Kershaw is well on his way to winning his second consecutive Cy Young award and third overall. There is also a lot of talk in the media that he should, at the very least, garner votes for the NL MVP. I agree. With the tight race in the NL West against the San Francisco Giants, I don’t think the Dodgers would be in control if not for Kershaw. When he returned from the disabled list in mid-May, the Dodgers were barely floating above .500 and the Giants were in control of the division.

At 26 years of age, Kershaw is indeed building a one-man dynasty. In comparison to the one-and-only Mr. Koufax, the Hall-of-Famer was building his own dynasty starting at the age of 26. From 1962-66, Mr. Koufax collected three major league ERA titles, struck out 26.8 of all batters he faced, collected a 0.93 WHIP and won nearly 77 percent of his decisions. Mr. Koufax retired at the age of 30, after 11-plus seasons with the Dodgers.

By comparison, Kershaw is on his way to a fourth consecutive major league ERA title, struck out 26.7 percent of his batters faced (yes, that is exactly 0.1 lower than Mr. Koufax), has collected a 0.99 WHIP and won nearly 69 percent of his decisions. The similarities are eerie, yet only solidify Kershaw’s place among the greats. And it bears repeating that he is only 26!

Can the Oakland A’s Win the AL West?

Although the game is under protest by the Oakland A’s and manager Bob Melvin, as it stands now, the LA Angels own a 4-3, 10th inning walk-off win against their division rivals. This translates to an 80-53 record for the Angels and a two-game lead over the A’s at 78-55.

The game is under protest due to a ninth inning obstruction call that went against Oakland and was upheld by umpire Greg Gibson and crew chief Gerry Davis. Howie Kendrick collected the game-winning RBI with a sacrifice fly in the 10th off A’s reliever Ryan Cook (1-2).

The A’s did put up quite a fight in the game, typical of their outstanding season. After struggling through the first three innings, staff ace Sonny Gray retired the next 12 batters to finish with seven innings, allowing three runs off six hits and three walks. Gray’s season record is an impressive 13-7 with 3.03 ERA and 1.21 WHIP over 178 innings pitched.

But the A’s are struggling as a team since the All Star break. They are 19-19 since the break and have lost 11 of their last 17. The A’s still maintain a 5-1/2 game lead on the top Wild Card spot over Detroit and Seattle. LA has won seven of ten and appear to be the hot team right now, although the loss of staff ace Garrett Richards could diminish their chances of staying on top.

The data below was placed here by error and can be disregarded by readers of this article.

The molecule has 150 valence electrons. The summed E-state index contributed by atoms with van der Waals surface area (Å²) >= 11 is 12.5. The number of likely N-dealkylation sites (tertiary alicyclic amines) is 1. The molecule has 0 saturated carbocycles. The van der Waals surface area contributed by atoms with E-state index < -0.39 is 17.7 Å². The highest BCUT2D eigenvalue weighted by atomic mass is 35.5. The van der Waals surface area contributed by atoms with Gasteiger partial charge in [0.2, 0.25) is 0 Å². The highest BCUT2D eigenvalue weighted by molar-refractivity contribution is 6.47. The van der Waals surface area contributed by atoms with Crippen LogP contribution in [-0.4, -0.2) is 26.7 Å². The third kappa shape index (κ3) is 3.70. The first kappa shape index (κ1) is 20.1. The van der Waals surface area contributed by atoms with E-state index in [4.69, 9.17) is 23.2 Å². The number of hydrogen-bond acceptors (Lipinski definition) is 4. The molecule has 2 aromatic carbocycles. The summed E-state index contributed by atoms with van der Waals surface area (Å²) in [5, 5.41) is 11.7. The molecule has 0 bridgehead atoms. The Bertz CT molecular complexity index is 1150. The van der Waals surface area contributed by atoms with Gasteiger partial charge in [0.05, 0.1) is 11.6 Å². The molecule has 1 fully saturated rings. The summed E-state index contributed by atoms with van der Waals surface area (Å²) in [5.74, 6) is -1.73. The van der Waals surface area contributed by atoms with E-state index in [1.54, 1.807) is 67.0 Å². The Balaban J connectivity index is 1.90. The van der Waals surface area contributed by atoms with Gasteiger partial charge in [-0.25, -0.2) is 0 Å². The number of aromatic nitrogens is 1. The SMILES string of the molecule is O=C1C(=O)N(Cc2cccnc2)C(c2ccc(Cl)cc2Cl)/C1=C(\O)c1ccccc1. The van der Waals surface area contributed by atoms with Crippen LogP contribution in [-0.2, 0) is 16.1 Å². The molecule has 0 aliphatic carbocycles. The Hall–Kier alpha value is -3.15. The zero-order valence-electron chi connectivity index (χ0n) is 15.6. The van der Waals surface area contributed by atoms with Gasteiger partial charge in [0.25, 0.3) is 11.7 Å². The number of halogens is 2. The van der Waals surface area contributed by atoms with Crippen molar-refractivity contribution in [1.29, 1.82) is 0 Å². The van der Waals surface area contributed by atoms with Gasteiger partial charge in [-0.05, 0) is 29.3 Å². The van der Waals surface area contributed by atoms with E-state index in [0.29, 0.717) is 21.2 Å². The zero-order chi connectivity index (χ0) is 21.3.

Although the acquisition of starter John Lester from Boston has certainly improved the A’s pitching staff and their team overall, the loss of Yoenis Cespedes has hurt the offense. In 24 games with the Red Sox, Cespedes is batting .280 with four doubles, four home runs and 20 RBI’s. Although not staggering numbers by any stretch, the A’s could use his bat right now.

Derek Norris is leading the team offensively with a .270 BA. Josh Donaldson is leading in power numbers with 26 homers and 88 RBI’s, but is only batting .255. The offense will have to pick it up in September to support the pitching staff if they want to challenge the Angels for the AL West crown.

Bryce Harper’s Breakout Season Put On Hold

Many were predicting that 2014 would be Bryce Harper‘s big breakout season. After two seasons of putting up solid numbers, this was supposed to be the year where the 22-year old firmly established himself as one of baseball’s stars. Now fans might have to wait until later this season or maybe even next for the outfielder to really take off.

Harper is of course going to be on the shelf for the foreseeable future after thumb surgery. Initially he was just placed on the 15-day DL with a bad thumb, but now an operation to repair a torn ligament will extended his time away from baseball.

The Washington Nationals are currently four games back in the NL East and without one of their top hitters, that’s where they’re likely to stay.

All is certainly not lost without Harper. He’s just one piece on a talented team and let’s face it — he wasn’t doing that great prior to his injury.